Anti-gay groups regularly decry gay content in video games, depicting it as some sort of conspiracy to recruit youngsters to the dreaded homosexual lifestyle via inconspicuous toys. (That’s how it started out for me… I ask for one He-Man action figure as a kid, then BAM! I’m living the homosexual lifestyle: Going out for brunch, doing some grocery shopping, and typing a blog entry while my fiancé does the laundry.)
The focus on youth by these groups is a dishonest target; according to the Entertainment Software Foundation, the average age of a video game player is now 35, and the range of story lines offered by games reflects this. Dragon Age, in particular, is rated M by the ERSB, restricting its purchase to anyone over the age of 17, mostly due to its violent fantasy content.
Still, this misdirected focus can border on being amusingly obsessive. The Timothy Plan, an anti-gay lobby group that encourages investors to boycott gay-friendly companies, regularly ranks video games by their “homosexual themes.” Here’s their official warning for a game called Army of Two by Electronic Arts:
Although never spoken of, undertones of homosexuality are present. Weaponry in the game can be decorated to be anything from diamond encrusted to gold plated. You share a parachute, and the riot shield system allows one player to use a shield or car door as portable cover while the other cuddles up close behind and dispenses “lead” from his “iron.”
Boy, if Freud were alive today…
As for Dragon Age, I say good for Bioware! I mean, why should gay gamers always be saving the princess?
Canadian Blood Services has gotten a lot of heat for its unscientific ban of gay blood donors, particularly while blood is at a shortage. Gay men are permanently barred for life from donating blood, even if they have been tested and are in monogamous relationships.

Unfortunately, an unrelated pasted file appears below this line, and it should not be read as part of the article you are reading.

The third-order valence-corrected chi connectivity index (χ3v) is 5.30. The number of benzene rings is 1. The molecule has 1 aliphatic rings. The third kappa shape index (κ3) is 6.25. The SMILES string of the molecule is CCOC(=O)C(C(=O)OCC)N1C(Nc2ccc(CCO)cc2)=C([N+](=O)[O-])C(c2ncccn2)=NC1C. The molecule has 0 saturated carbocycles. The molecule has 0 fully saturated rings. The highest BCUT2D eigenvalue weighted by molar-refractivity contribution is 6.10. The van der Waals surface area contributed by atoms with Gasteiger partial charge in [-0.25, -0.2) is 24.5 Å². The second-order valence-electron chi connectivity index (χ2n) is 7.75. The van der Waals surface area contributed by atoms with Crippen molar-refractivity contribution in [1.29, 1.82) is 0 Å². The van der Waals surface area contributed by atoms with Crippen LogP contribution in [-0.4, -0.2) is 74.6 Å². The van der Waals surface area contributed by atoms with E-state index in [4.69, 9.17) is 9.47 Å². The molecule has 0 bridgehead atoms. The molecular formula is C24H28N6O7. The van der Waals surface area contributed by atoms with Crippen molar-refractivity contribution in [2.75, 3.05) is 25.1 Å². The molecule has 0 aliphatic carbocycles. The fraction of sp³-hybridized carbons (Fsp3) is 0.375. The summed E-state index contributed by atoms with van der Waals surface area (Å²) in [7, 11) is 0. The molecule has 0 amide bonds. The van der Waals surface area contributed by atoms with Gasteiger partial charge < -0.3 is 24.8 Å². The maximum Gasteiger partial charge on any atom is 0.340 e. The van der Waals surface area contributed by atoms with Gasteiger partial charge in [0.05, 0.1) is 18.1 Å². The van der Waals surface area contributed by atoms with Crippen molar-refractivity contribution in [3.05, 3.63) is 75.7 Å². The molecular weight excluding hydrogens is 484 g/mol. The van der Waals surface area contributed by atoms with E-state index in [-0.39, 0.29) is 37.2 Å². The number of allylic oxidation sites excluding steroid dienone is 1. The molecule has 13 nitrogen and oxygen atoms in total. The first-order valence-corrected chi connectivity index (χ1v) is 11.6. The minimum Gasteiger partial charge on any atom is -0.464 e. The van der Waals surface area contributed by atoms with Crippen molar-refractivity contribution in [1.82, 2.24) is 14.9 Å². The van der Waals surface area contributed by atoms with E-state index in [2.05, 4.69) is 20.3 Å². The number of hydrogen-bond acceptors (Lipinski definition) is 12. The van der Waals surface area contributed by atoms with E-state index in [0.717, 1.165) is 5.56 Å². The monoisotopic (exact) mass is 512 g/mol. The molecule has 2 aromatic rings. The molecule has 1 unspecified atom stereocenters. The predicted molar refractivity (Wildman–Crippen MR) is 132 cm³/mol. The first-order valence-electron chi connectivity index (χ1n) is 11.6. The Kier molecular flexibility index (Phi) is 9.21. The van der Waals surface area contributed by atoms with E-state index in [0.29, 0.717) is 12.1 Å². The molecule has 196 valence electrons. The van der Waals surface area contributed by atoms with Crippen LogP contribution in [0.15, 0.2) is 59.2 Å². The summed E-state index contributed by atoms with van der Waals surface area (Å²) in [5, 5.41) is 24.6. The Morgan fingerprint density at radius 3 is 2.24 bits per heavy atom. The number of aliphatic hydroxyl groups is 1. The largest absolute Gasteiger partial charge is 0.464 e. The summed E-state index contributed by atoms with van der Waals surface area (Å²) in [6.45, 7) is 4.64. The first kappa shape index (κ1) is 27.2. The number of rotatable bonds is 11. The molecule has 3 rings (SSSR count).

It looks like Canadian Blood Services has been reviewing the science behind some of its policies, though, as a ban on gay men donating bone marrow and stem cells has now been lifted. The policy change is relatively minor, mind you, as bone marrow and stem cell transplants require nearly perfect genetic matches. Only 250 such operations are conducted per year.
Still, that means there are about 250 people annually who will be more likely to find a donor match to save or improve their lives. It’s also a positive step in recognition of the scientific and statistical literature, which has consistently shown that gay men pose no inherent risk, and that screening based on risky sexual practices instead of sexual orientation improves the safety for everyone.
It’s a step in the right direction. Not that I’m too keen on undergoing a painful bone marrow extraction operation right now or anything…
I’m very pleased to introduce today’s guest author. Matthew David is a gay Christian and talented singer/songwriter with an aptness for challenging popular conceptions. In his second Guest Slap, Matthew questions whether Christianity’s appropriation of Christmas was wise, and whether it’s possible to integrate one’s faith with knowledge that the Nativity is rooted in pagan mythology.
Christmas is a write-off for a lot of people who have happily fallen deaf to the pagan reconstruction’s attempt at Christian symbolism. Adding to that the corporate cash-grab which brings about greed-gone-wild in our children (and our adults too), the heart of the season seems to have been lost. And ever a blog post, article, or television preacher crying foul about this very tragic loss every December.
I’ll join the chorus, but as an oddball—a gay Christian. Sure, many an “unsaved” soul has seen the Christmas tree, the holly, the stockings, and the virgin/manger nativity, and has observed that this is nothing more than a rebranding of Rome’s then-ancient pagan myth. Some have even seen the story behind the celebration as “same script, different cast,” referring to some Egyptian, Greek, or Hindu god-story, to list only a few. To be sure, the similarities are exact, and become frightening to the faithful.
Others have gone further, writing off everything the church believes as false, as they’ve seen how the institution’s dogma has mistreated the human race in ages past, and yes, continues to do the very same burning at the stake (well, as much as the law allows, the bastards). Many readers have experienced the unChristian manifestation of this dogma personally, and have in turn, turned their back on the people of this dogma, and even the dogma itself. Granted, if a belief prescribes atrocity, why believe?
But here’s a thought in a different vein: don’t let a people’s obviously-false doctrine rule out the pursuit of a correct interpretation of said doctrine. Siding with naysayers is the easy button for a person who has been hurt or has seen others hurt; likewise, news that demeans the character of an enemy is easily believed, and is rarely given fair and responsible thought.